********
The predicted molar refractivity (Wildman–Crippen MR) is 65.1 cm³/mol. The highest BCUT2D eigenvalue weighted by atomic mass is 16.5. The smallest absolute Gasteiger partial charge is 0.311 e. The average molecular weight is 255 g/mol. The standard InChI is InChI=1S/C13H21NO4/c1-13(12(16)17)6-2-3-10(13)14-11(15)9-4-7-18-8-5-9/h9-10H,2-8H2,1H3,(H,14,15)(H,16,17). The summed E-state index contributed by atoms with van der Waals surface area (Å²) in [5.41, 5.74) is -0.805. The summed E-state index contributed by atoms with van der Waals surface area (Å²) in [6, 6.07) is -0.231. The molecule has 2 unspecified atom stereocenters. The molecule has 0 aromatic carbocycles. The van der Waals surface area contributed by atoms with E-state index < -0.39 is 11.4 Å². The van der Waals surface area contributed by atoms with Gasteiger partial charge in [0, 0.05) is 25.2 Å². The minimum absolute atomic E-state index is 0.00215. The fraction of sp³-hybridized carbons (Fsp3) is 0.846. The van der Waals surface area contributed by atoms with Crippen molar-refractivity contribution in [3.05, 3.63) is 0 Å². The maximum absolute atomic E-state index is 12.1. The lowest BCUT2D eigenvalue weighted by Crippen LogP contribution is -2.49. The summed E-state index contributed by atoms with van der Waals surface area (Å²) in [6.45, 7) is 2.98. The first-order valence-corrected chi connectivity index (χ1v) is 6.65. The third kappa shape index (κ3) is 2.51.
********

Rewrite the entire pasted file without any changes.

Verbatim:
The predicted molar refractivity (Wildman–Crippen MR) is 65.1 cm³/mol. The highest BCUT2D eigenvalue weighted by atomic mass is 16.5. The smallest absolute Gasteiger partial charge is 0.311 e. The average molecular weight is 255 g/mol. The standard InChI is InChI=1S/C13H21NO4/c1-13(12(16)17)6-2-3-10(13)14-11(15)9-4-7-18-8-5-9/h9-10H,2-8H2,1H3,(H,14,15)(H,16,17). The summed E-state index contributed by atoms with van der Waals surface area (Å²) in [5.41, 5.74) is -0.805. The summed E-state index contributed by atoms with van der Waals surface area (Å²) in [6, 6.07) is -0.231. The molecule has 2 unspecified atom stereocenters. The molecule has 0 aromatic carbocycles. The van der Waals surface area contributed by atoms with E-state index < -0.39 is 11.4 Å². The van der Waals surface area contributed by atoms with Gasteiger partial charge in [0, 0.05) is 25.2 Å². The minimum absolute atomic E-state index is 0.00215. The fraction of sp³-hybridized carbons (Fsp3) is 0.846. The van der Waals surface area contributed by atoms with Crippen molar-refractivity contribution in [3.05, 3.63) is 0 Å². The maximum absolute atomic E-state index is 12.1. The lowest BCUT2D eigenvalue weighted by Crippen LogP contribution is -2.49. The summed E-state index contributed by atoms with van der Waals surface area (Å²) in [6.45, 7) is 2.98. The first-order valence-corrected chi connectivity index (χ1v) is 6.65. The third kappa shape index (κ3) is 2.51.